Oil and gas companies must learn lessons from other industries that have survived severe economic downturns in order to thrive in the long-term, according to new research.
A report on the future of the industry says firms should follow the example set by the automotive, aerospace, rail and chemical industries, which have all weathered challenging times.
I believe this industry can have a sustainable future but we need to take a more strategic and integrated view”Gordon Colborn, PwC
Businesses need a “fundamental shift” in the way they operate to successfully compete for international investment in the North Sea and boost recovery after the recent plunge in oil prices, the report by PricewaterhouseCoopers (PwC) and the Oil and Gas Industry Council concluded.
It warns firms against making short-term tactical cuts rather than focusing on longer-term structural changes to achieve the 30% to 40% improvement in efficiency recommended by regulator the Oil and Gas Authority (OGA).
The report highlights seven “tried and tested” steps it says could transform operations of companies in the UK continental shelf (UKCS) in a similar way to leading companies such as Rolls-Royce, Bombardier and Jaguar Land Rover.
These include improving leadership in the industry, encouraging more innovation, boosting collaboration between firms and supporting the development of the OGA.
Gordon Colborn, from PwC in Scotland, said: “There is no one silver bullet that can solve the range of issues currently facing the oil and gas industry - instead there are seven that we believe can transform, modernise and re-energise operations across the UKCS.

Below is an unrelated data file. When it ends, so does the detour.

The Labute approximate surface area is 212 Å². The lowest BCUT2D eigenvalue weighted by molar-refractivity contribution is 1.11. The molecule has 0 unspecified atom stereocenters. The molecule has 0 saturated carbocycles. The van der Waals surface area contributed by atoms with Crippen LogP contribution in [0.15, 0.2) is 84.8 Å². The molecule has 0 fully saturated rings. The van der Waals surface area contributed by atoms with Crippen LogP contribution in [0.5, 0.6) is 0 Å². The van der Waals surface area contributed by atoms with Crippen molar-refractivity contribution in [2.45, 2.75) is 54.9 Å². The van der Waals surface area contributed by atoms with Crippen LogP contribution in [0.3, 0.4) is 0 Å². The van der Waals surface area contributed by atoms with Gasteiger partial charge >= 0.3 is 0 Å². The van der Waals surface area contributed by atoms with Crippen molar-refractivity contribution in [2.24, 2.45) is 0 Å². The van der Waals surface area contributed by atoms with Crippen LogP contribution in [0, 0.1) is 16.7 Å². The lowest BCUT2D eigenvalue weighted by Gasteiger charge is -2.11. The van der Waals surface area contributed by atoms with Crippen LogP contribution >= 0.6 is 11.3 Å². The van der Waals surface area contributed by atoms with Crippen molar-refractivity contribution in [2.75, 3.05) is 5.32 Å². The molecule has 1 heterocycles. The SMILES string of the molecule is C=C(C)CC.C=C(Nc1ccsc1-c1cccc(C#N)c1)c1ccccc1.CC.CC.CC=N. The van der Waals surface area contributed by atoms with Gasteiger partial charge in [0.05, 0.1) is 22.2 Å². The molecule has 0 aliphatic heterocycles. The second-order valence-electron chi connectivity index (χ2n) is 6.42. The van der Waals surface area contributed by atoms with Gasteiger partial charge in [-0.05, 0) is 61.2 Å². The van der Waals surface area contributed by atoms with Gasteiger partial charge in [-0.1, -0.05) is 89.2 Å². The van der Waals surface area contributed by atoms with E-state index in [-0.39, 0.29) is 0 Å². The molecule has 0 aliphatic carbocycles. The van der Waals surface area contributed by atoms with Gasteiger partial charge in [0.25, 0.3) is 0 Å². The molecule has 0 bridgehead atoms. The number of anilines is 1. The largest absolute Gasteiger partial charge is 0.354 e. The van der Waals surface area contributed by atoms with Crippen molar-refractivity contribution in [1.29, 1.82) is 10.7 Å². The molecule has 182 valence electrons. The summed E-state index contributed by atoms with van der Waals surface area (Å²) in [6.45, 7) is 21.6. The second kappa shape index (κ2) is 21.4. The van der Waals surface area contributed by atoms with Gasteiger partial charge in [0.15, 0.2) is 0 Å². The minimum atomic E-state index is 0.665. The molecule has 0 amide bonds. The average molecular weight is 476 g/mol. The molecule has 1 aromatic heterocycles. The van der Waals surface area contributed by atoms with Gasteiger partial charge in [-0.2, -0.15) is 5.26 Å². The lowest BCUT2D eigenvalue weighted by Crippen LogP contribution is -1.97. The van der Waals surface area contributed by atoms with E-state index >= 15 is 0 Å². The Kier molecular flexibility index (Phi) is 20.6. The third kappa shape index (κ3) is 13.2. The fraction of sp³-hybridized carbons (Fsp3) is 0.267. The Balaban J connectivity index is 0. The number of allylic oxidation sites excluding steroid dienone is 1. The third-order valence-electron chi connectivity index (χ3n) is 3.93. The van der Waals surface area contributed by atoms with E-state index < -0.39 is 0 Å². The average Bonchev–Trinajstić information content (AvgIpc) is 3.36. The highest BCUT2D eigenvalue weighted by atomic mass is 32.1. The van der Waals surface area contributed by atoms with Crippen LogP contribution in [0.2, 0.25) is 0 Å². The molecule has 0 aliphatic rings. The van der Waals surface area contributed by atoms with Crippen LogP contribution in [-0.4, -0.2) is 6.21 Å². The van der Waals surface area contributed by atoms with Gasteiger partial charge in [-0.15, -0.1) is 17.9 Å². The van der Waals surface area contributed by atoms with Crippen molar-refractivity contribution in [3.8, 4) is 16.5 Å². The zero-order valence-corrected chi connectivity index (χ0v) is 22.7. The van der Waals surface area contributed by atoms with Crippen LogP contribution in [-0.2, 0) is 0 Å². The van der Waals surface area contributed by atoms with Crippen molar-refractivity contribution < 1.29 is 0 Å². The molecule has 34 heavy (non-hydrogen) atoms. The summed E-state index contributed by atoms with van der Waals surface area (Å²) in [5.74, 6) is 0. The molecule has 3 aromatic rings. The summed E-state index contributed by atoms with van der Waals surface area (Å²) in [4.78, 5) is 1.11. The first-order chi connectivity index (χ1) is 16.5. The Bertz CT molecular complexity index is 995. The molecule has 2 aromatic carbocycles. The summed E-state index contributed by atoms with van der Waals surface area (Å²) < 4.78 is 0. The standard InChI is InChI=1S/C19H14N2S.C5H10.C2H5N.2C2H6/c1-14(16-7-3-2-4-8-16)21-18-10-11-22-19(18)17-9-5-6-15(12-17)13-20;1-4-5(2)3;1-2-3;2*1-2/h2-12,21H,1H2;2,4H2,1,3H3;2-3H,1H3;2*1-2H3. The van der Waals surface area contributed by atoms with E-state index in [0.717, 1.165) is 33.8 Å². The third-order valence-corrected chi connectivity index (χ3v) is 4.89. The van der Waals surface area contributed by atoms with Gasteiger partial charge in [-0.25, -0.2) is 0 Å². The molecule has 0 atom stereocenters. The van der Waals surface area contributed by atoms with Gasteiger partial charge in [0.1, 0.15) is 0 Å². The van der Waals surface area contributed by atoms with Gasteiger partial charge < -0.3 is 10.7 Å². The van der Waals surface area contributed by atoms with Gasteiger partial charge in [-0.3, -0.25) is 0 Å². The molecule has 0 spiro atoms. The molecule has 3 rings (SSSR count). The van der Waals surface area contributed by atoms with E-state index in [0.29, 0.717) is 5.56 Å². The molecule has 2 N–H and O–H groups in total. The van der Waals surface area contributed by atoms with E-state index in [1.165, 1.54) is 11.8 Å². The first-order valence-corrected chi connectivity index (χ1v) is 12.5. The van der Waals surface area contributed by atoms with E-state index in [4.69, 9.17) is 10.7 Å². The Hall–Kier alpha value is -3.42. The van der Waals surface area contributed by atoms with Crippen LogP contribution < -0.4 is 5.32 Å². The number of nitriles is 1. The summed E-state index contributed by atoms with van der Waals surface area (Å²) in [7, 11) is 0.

“These seven fundamental steps are pragmatic lessons that have been transformational in other major industries and are highly relevant to those firms working in the North Sea.
“The alternative approach is the status quo - acknowledging a short lifespan of the UKCS and an acceleration towards decommissioning.
“I believe this industry can have a sustainable future but we need to take a more strategic and integrated view if we are to extend the life of the North Sea for everyone involved and for future generations. It’s time to act.”
Stephen Marcos Jones, business development director at Oil and Gas UK, added: “As this basin is faced with being competitive in a global marketplace, it is essential industry acts quickly and determinedly to address its cost and efficiencies challenges.
“We can learn a lot of other successful UK industries, to support both operations on the UK continental shelf and Britain’s world-class supply chain.
“If this sector is to thrive for decades ahead, co-operation and relationship optimisation will be key.”
The report was published as the annual Oil and Gas Industry Conference gets under way in Aberdeen.